An example on the structure of \(\mathcal {S}\) with \(n=3\) is found in Table 1. The first column of \(\mathcal {S}\) contains the number of the roundabout entrance, the second column contains the exit, where \(AV_i\) leaves the roundabout. The positions of the AV is recommended to store in the measures of polar coordinate system, which is motivated by the circled shape of the roundabout. The origin of the polar coordinate system is the physical center of the roundabout. The distances of the AVs from the origin is found in column three, and the angle in column four. The angle is measured from entrance 1, i.e., \(0^{\circ }\) is related to entrance/exit 1, \(90^{\circ }\) is to entrance/exit 2, etc. The longitudinal speed of the AVS are involved in the fifth column, see Table 1. Column six contains the information, whether \(AV_i\) has left the roundabout, but it is inside of the region of interest. In the given example of Table 1, where the radius of the roundabout is 10m, \(AV_1\) is inside of the roundabout, between entrance 2 and exit 3. \(AV_2\) is inside of the region of interest, but it has not entered into the roundabout. Moreover, \(AV_3\) is also inside of the region of interest, but it has left exit 1. The given example is illustrated in Fig. 2. Finally, the last column contains information on \(T_i\), which determines the ordering of AVs in \(\mathcal {S}\). In this example \(AV_1\) is predicted to leave exit 3 earlier than \(AV_2\), and thus, \(AV_1\) has priority against \(AV_2\). Since \(AV_3\) has left the roundabout, prediction of \(T_3\) is unnecessary and it is out of the priority ordering. The values of \(T_i\) are computed through (5) and (6).

Table 1 Example on the structure of \(\mathcal {S}\)

The generation of \(\mathcal {S}\) with its ordering is processed as follows. In each simulation time step the positions and the speed values of the vehicles, together with their forthcoming trajectories are transmitted from the AVs. The positions of the vehicles are transformed to polar coordinates and it is determined from the direction of vehicle motion, whether \(AV_i\) has left the intersection or not. Then, the values of \(T_i\) are calculated and the priorities for the AVs through their ordering are also determined. In this way, table \(\mathcal {S}\) for the vehicle control is generated.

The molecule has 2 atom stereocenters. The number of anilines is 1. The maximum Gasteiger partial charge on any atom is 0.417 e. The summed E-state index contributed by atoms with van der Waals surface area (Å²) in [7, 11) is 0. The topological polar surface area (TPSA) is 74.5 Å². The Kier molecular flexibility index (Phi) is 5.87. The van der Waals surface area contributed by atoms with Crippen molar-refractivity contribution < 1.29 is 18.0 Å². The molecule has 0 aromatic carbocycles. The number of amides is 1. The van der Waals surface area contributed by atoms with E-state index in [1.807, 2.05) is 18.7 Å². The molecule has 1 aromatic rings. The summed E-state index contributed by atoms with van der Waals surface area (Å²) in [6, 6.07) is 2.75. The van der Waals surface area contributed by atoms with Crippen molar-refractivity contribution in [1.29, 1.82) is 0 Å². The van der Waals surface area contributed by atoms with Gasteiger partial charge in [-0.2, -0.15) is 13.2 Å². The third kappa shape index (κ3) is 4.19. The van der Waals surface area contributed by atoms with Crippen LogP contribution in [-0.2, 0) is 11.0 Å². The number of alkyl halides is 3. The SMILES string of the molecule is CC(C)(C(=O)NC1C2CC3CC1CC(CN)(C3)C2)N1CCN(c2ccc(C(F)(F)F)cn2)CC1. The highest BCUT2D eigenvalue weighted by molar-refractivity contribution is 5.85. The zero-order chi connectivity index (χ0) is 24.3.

After the generation and the ordering of \(\mathcal {S}\), the control input for AVs are computed. The signal \(u_{L,i}\) for each AV is calculated by (8). It requests the formulation of constraints (8b), which is different for each AV. For the formulation it is necessary to determine the \(AV_m\) set of AVs, which contains higher priority AVs and obstacle AVs. For \(AV_i\), the vehicles with higher priorities in the set are \(AV_j\), \(j\in [1;i-1]\). The determination of obstacle AVs requests the examination of vehicle positions, that are on the route of \(AV_i\), in a \(S_h\) length horizon ahead. The selection of \(S_h\) is influenced by the geometry of the roundabout, i.e., it is recommended to select at least one quarter of the roundabout circumference. In this example, \(S_h=\frac{2 R\pi }{4}=15.7m\) is selected. Through the formulation of the constraints, the optimization problem (8) for each \(AV_i\) is formed, which result in \(u_{L,i}\) for each vehicle. Remark that for AVs, whose exited variable is 1, \(u_{L,i}=u_{L,max}\) is selected. Finally, the computed \(u_{L,i}\) value for each vehicle is transmitted.

Although in this section the implementation is focused on simulation scenarios, it can be carried out for test vehicle scenarios. An important difference of the scenarios is the presence of time delay from the viewpoint of the implementation. It means that it is necessary to consider the time elapse between measurement of AVs’ positions and time intervention in the selection of T prediction time horizon. In case of simulation scenarios, time delay is not considered during the implementation.

4 Illustrative simulation examples

For demonstrating the effectiveness of the method, two scenarios are illustrated. First, a long-time simulation, in which high number of AVs are entranced in the roundabout, is presented. The aim of this simulation is to show that the proposed algorithm is able to provide high-efficient motion for the AVs even at continuous traffic flow. For illustrating the efficient operation of the proposed method, long-time simulation under various conditions has also been performed. Second, the proposed control strategy in an entire control architecture with vehicle low-level control is embedded, and thus, a Hardware-in-the-Loop scenario is analyzed.

First, the simulation results for the scenario with continuous traffic flow are shown. During the 1 min long simulation scenario 21 AVs are taken part into the scenario, that have entered in the region of interest on random entrance road. The roundabout has four entrance/exit roads and \(R = 10\;{\text{m}}\) radius, as it is illustrated in Fig. 2. Some results on the simulation are found in Figs. 3,4, i.e., Fig. 4b shows result on the entire simulation, while Figs. 3a, b and 4a focus on the initial term of the simulation, when four AVs are in the region of interest.

Fig. 3
figure 3